Editorial: Price of District 54 raises keeps going up
How many times can the Schaumburg Township Elementary District 54 board hit taxpayers for raises as high as 22 percent it gave several administrators a few years ago? Let us count the ways.
First, the raises themselves: A handful of District 54 administrators got substantial raises, most notably three successive 22 percent raises for Assistant Superintendent Mohsin Dada that boosted his pay to $341,747 the year before he retired in 2011.
And the pension: Dada got $244,011 last year from the Teachers' Retirement System, one of the highest among TRS retirees. Pensions are based on educators' pay.
Then the penalties: The state charged District 54 $586,000 to cover additional pension costs triggered when seven administrators' raises topped a 6 percent per year cap, plus another $97,000 in penalties related to Dada's raises.
Now, the legal fees: District 54 has yet to release costs of its lawsuit against TRS over the penalties for the seven administrators, which it's taking to the Illinois Supreme Court after losing at the appellate level last month. District 54 is suing TRS separately in hopes of getting back the penalty money triggered by Dada's raises.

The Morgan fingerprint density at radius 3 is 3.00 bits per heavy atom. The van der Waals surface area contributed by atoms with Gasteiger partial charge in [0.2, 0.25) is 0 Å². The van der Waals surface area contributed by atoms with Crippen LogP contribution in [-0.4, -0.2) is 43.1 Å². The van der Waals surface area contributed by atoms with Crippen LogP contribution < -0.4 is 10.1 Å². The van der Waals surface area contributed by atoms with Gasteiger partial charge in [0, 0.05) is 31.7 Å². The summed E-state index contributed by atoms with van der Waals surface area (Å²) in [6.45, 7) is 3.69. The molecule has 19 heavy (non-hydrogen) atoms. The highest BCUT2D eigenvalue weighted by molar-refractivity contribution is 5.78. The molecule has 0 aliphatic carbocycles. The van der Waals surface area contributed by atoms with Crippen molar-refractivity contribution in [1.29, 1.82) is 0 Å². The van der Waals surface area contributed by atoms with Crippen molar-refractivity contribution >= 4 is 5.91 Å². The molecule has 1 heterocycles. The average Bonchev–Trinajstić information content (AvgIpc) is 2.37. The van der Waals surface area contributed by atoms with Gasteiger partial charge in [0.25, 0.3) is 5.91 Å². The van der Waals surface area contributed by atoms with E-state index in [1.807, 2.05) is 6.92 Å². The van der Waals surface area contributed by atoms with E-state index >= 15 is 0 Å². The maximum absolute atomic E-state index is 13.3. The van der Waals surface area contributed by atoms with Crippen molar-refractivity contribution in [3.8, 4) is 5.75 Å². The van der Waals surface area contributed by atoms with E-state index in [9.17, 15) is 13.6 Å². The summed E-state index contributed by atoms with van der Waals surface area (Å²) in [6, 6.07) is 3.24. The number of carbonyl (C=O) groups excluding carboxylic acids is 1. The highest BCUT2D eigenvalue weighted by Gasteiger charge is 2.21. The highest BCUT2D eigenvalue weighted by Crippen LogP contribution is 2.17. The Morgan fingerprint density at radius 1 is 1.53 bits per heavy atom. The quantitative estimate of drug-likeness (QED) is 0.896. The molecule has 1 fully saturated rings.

If you don't live in District 54, read on anyway, because this case still has the potential to hit you in the wallet.
We take issue, of course, with repeated taxpayer-funded raises of more than 20 percent for any school administrator. Especially when the raises are designed to create pension millionaires out of public school retirees.
Beyond that, taxpayers across the state should object to District 54's attempts to get out of the penalties those raises incurred. If the school board believed — and could convince District 54 taxpayers — that the administrators were worth every penny, well, then, it should live with the consequences. Not pass the resulting pension costs on to taxpayers across Illinois.
District 54 administrators argue the penalties shouldn't apply to them because the contracts giving the raises predated the 6-percent law. TRS and the appellate panel disagreed, saying that while existing contracts were grandfathered in, the District 54 contracts had been extended for two years.
Unfortunately, this example could come at a bad time for property taxpayers across the suburbs. Lawmakers are trying to cut pension expenses dramatically, and one idea would hold local school districts responsible for the portion of pension costs now covered by the state — which many suburban school administrators believe would raise property taxes.
Proponents say school districts won't act responsibly unless they have a stake in what pensions cost. Actions like those playing out in District 54 certainly add fuel to that argument.
Meanwhile, those raises that seemed awfully generous a few years ago continue to ratchet up costs in ways that no one, it seems, ever predicted.
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